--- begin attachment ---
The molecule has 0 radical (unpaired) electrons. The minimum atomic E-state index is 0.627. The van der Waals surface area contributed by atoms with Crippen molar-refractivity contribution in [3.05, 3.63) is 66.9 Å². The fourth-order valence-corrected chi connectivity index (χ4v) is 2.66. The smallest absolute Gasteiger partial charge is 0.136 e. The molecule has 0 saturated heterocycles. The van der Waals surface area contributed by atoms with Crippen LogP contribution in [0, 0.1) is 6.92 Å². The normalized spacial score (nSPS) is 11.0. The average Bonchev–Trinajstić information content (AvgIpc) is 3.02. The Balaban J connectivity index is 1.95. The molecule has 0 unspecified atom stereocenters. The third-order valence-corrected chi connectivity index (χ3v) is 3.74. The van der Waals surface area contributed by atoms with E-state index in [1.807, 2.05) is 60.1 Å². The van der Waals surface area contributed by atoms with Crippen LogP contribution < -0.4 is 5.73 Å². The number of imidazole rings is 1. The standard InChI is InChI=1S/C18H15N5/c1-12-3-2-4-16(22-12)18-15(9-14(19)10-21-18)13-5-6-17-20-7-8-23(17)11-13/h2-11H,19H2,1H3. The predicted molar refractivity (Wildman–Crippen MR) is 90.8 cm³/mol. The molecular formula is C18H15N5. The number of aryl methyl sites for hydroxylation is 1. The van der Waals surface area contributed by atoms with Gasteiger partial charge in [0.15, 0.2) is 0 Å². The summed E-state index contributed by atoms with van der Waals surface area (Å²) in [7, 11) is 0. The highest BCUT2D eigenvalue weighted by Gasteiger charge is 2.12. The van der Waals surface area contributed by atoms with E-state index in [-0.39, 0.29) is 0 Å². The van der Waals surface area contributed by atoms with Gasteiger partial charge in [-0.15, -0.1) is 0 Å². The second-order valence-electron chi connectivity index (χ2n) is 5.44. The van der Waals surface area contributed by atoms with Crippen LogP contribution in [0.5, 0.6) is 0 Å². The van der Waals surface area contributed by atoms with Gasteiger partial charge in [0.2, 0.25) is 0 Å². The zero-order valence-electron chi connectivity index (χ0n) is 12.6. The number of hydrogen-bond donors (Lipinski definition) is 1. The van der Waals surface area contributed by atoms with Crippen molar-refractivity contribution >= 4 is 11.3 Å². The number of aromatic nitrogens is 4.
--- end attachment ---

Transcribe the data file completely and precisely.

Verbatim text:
The molecule has 0 radical (unpaired) electrons. The minimum atomic E-state index is 0.627. The van der Waals surface area contributed by atoms with Crippen molar-refractivity contribution in [3.05, 3.63) is 66.9 Å². The fourth-order valence-corrected chi connectivity index (χ4v) is 2.66. The smallest absolute Gasteiger partial charge is 0.136 e. The molecule has 0 saturated heterocycles. The van der Waals surface area contributed by atoms with Crippen LogP contribution in [0, 0.1) is 6.92 Å². The normalized spacial score (nSPS) is 11.0. The average Bonchev–Trinajstić information content (AvgIpc) is 3.02. The Balaban J connectivity index is 1.95. The molecule has 0 unspecified atom stereocenters. The third-order valence-corrected chi connectivity index (χ3v) is 3.74. The van der Waals surface area contributed by atoms with E-state index in [1.807, 2.05) is 60.1 Å². The van der Waals surface area contributed by atoms with Crippen LogP contribution < -0.4 is 5.73 Å². The number of imidazole rings is 1. The standard InChI is InChI=1S/C18H15N5/c1-12-3-2-4-16(22-12)18-15(9-14(19)10-21-18)13-5-6-17-20-7-8-23(17)11-13/h2-11H,19H2,1H3. The predicted molar refractivity (Wildman–Crippen MR) is 90.8 cm³/mol. The molecular formula is C18H15N5. The number of aryl methyl sites for hydroxylation is 1. The van der Waals surface area contributed by atoms with Gasteiger partial charge in [0.15, 0.2) is 0 Å². The summed E-state index contributed by atoms with van der Waals surface area (Å²) in [7, 11) is 0. The highest BCUT2D eigenvalue weighted by Gasteiger charge is 2.12. The van der Waals surface area contributed by atoms with E-state index in [-0.39, 0.29) is 0 Å². The van der Waals surface area contributed by atoms with Gasteiger partial charge in [-0.15, -0.1) is 0 Å². The second-order valence-electron chi connectivity index (χ2n) is 5.44. The van der Waals surface area contributed by atoms with Crippen LogP contribution in [0.5, 0.6) is 0 Å². The van der Waals surface area contributed by atoms with Gasteiger partial charge in [0.2, 0.25) is 0 Å². The zero-order valence-electron chi connectivity index (χ0n) is 12.6. The number of hydrogen-bond donors (Lipinski definition) is 1. The van der Waals surface area contributed by atoms with Crippen molar-refractivity contribution >= 4 is 11.3 Å². The number of aromatic nitrogens is 4.